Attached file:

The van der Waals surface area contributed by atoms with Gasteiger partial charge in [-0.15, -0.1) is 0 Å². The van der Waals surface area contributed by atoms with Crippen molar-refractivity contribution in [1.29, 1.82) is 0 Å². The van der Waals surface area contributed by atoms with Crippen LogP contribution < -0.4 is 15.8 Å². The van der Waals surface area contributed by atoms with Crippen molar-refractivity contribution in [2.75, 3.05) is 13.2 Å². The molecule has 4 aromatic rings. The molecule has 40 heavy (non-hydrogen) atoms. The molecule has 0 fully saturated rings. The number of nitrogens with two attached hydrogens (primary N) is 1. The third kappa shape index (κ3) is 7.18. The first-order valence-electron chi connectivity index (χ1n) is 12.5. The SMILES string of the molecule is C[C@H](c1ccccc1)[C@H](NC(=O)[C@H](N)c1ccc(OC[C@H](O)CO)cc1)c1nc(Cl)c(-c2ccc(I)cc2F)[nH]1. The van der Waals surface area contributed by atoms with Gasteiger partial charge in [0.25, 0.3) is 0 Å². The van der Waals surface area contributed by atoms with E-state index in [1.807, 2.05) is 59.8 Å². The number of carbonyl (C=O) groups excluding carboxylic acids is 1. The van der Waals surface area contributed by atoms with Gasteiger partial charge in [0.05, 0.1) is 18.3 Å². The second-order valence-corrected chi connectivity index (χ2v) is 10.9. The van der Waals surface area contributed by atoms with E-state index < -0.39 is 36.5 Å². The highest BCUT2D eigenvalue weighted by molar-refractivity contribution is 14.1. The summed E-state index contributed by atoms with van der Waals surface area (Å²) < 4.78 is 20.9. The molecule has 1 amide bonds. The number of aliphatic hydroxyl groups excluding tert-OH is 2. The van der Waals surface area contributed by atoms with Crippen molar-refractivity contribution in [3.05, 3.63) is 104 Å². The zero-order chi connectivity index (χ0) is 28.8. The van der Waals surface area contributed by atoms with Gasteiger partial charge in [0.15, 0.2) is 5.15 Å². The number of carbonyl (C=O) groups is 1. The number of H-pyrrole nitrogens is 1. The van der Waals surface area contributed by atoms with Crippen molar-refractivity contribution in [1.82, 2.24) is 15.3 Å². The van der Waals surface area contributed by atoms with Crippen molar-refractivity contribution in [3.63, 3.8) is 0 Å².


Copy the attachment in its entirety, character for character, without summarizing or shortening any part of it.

The van der Waals surface area contributed by atoms with Gasteiger partial charge in [-0.15, -0.1) is 0 Å². The van der Waals surface area contributed by atoms with Crippen molar-refractivity contribution in [1.29, 1.82) is 0 Å². The van der Waals surface area contributed by atoms with Crippen LogP contribution < -0.4 is 15.8 Å². The van der Waals surface area contributed by atoms with Crippen molar-refractivity contribution in [2.75, 3.05) is 13.2 Å². The molecule has 4 aromatic rings. The molecule has 40 heavy (non-hydrogen) atoms. The molecule has 0 fully saturated rings. The number of nitrogens with two attached hydrogens (primary N) is 1. The third kappa shape index (κ3) is 7.18. The first-order valence-electron chi connectivity index (χ1n) is 12.5. The SMILES string of the molecule is C[C@H](c1ccccc1)[C@H](NC(=O)[C@H](N)c1ccc(OC[C@H](O)CO)cc1)c1nc(Cl)c(-c2ccc(I)cc2F)[nH]1. The van der Waals surface area contributed by atoms with Gasteiger partial charge in [0.25, 0.3) is 0 Å². The van der Waals surface area contributed by atoms with E-state index in [1.807, 2.05) is 59.8 Å². The number of carbonyl (C=O) groups excluding carboxylic acids is 1. The van der Waals surface area contributed by atoms with Gasteiger partial charge in [0.05, 0.1) is 18.3 Å². The second-order valence-corrected chi connectivity index (χ2v) is 10.9. The van der Waals surface area contributed by atoms with E-state index < -0.39 is 36.5 Å². The highest BCUT2D eigenvalue weighted by molar-refractivity contribution is 14.1. The summed E-state index contributed by atoms with van der Waals surface area (Å²) < 4.78 is 20.9. The molecule has 1 amide bonds. The number of aliphatic hydroxyl groups excluding tert-OH is 2. The van der Waals surface area contributed by atoms with Crippen molar-refractivity contribution in [3.05, 3.63) is 104 Å². The zero-order chi connectivity index (χ0) is 28.8. The van der Waals surface area contributed by atoms with Gasteiger partial charge in [0.15, 0.2) is 5.15 Å². The number of carbonyl (C=O) groups is 1. The number of H-pyrrole nitrogens is 1. The van der Waals surface area contributed by atoms with Crippen molar-refractivity contribution in [1.82, 2.24) is 15.3 Å². The van der Waals surface area contributed by atoms with Crippen molar-refractivity contribution in [3.63, 3.8) is 0 Å².